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New ‘sleeping beauty’ frog discovered in fragmented Peruvian forest

  • The new species belongs to the Pristimantis genus and is named after the central Amazon mountain range in which it was found.
  • Scientists found two populations of the frog: one in Tingo Maria National Park and another outside the park in an area heaviy deforested for agriculture.
  • The surrounding region has become a hotbed of cattle ranching in recent years, yet has hasn’t attracted conservation attention given to other areas of Peru.

The world of amphibians has a new official member, with a species of rain frog discovered recently in and near Tingo Maria National Park in Peru’s central Andes. The new frog, Pristimantis pulchridormientes, is described in a study published this month in ZooKeys, and at least part of its population occurs in forest habitat that’s been highly fragmented by agriculture.

Located in Peru’s Huallaga basin in the Huanuco Department, researchers found individuals of the new species in lower-montane forest in the national park between 1,000 and 1700 meters in elevation. The landscape in this region is a chain of small but isolated mountains commonly known as “La Bella Durmiente” – Spanish for “the sleeping beauty” – for their resemblence to the shape of a sleeping woman. The newly discovered frog, too, is named after the same mountains; its species name, pulchridormientes, is a combination of two Latin words meaning “beautiful” and “sleeping.”

Scientists Germán Chávez of the Centro de Ornitologia y Biodiversidad (CORBIDI) and Alessandro Catenazzi, affiliated with both CORBIDI and Southern Illinois University, discovered the frog during a rapid biodiversity inventory conducted in November 2014. As their name suggests, rain frogs are active during the rainy monsoon season in the Neotropics, and the forests come alive with their calls during the months of November and December.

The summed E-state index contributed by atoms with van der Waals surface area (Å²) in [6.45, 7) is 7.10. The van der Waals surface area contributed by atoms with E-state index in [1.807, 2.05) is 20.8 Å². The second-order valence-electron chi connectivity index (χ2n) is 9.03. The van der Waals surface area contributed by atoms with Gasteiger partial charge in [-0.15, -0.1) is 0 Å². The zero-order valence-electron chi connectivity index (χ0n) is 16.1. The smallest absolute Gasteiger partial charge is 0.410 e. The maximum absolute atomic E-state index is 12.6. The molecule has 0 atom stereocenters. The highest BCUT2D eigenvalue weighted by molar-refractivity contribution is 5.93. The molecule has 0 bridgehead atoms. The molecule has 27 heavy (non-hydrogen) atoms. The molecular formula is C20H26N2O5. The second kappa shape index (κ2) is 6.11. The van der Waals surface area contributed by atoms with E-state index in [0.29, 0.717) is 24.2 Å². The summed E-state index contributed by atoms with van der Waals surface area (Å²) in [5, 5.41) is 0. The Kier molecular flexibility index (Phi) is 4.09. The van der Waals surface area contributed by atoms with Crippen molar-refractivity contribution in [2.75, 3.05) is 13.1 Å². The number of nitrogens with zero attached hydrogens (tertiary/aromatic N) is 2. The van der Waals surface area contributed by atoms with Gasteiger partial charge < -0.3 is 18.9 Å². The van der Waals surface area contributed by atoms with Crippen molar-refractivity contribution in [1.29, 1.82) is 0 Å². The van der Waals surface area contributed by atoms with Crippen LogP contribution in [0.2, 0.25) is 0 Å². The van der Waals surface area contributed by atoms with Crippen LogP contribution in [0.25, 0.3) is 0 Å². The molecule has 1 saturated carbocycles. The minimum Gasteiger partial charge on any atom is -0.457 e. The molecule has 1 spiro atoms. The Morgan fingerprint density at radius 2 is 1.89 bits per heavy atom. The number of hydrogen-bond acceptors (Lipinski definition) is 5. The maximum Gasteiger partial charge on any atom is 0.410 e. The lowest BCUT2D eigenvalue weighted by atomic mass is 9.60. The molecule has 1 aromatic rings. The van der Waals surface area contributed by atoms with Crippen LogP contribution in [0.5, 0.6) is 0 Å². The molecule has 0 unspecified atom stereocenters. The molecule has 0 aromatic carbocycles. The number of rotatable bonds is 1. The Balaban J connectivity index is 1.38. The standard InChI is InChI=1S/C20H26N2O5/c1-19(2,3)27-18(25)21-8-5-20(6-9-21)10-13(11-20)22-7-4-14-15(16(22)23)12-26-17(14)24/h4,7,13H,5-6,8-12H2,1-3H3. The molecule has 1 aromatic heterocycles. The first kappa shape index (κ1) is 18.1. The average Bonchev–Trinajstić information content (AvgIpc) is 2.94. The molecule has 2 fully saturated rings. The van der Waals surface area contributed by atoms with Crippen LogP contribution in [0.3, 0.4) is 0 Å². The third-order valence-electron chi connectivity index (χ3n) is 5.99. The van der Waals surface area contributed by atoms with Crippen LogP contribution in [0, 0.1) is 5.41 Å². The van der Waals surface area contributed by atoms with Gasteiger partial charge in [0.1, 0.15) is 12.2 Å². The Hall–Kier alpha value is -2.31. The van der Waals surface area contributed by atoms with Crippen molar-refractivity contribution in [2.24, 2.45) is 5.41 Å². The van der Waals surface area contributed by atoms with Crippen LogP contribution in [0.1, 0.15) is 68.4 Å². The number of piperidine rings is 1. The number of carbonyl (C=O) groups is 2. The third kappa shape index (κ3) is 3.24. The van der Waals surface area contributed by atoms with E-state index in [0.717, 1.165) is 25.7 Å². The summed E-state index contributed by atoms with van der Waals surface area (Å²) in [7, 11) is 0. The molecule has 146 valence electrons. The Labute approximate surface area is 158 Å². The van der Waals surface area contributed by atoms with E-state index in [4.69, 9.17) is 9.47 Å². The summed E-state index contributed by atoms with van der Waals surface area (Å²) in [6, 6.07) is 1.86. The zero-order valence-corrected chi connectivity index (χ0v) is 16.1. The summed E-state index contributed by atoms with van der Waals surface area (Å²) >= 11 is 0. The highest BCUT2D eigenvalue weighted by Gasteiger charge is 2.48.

It was these calls that first alerted Chávez and his team to the possibility of a new species. He told Mongabay that when they first heard the chorus of male frogs, their first thought was about how strange the call was. Their suspicions intensified upon seeing the frog. No other Pristimantis species they knew of had such a bright red color on its rear limbs and groin – in stark contrast to its otherwise yellowish-brown body.

The newly described Pristimantis pulchridormientes showing off its vibrant legs. Photo by Germán Chávez
The newly described Pristimantis pulchridormientes shows off its vibrant legs. Photo by Germán Chávez
Photo by Germán Chávez
Photo by Germán Chávez

And there are many different kinds of Pristimantis frogs – 131 known species in Peru alone.

“Frogs of the genus Pristimantis comprise one of the most striking, richest and understudied groups in the Neotropics,” write Chávez and coauthor Alessandro Catenazzi in their study.

Analysis of the frog’s morphology – its physical appearance – and comparison with known similar species, confirmed that this frog was in fact a new species. The difference, Chávez said, wasn’t just the new frog’s bright red color, but also the shape of its head and body. Still, the new frog is somewhat similar to other species in the same genus, particularly Pristimantis lacrimosus. However, Chávez told Mongabay that when the scientists looked at its genetics, they determined that “…despite its appearance, which resembles other species of Pristimantis, genetic sequences of this new species show clear differences with [those] of other species.”

Discovered in the midst of destruction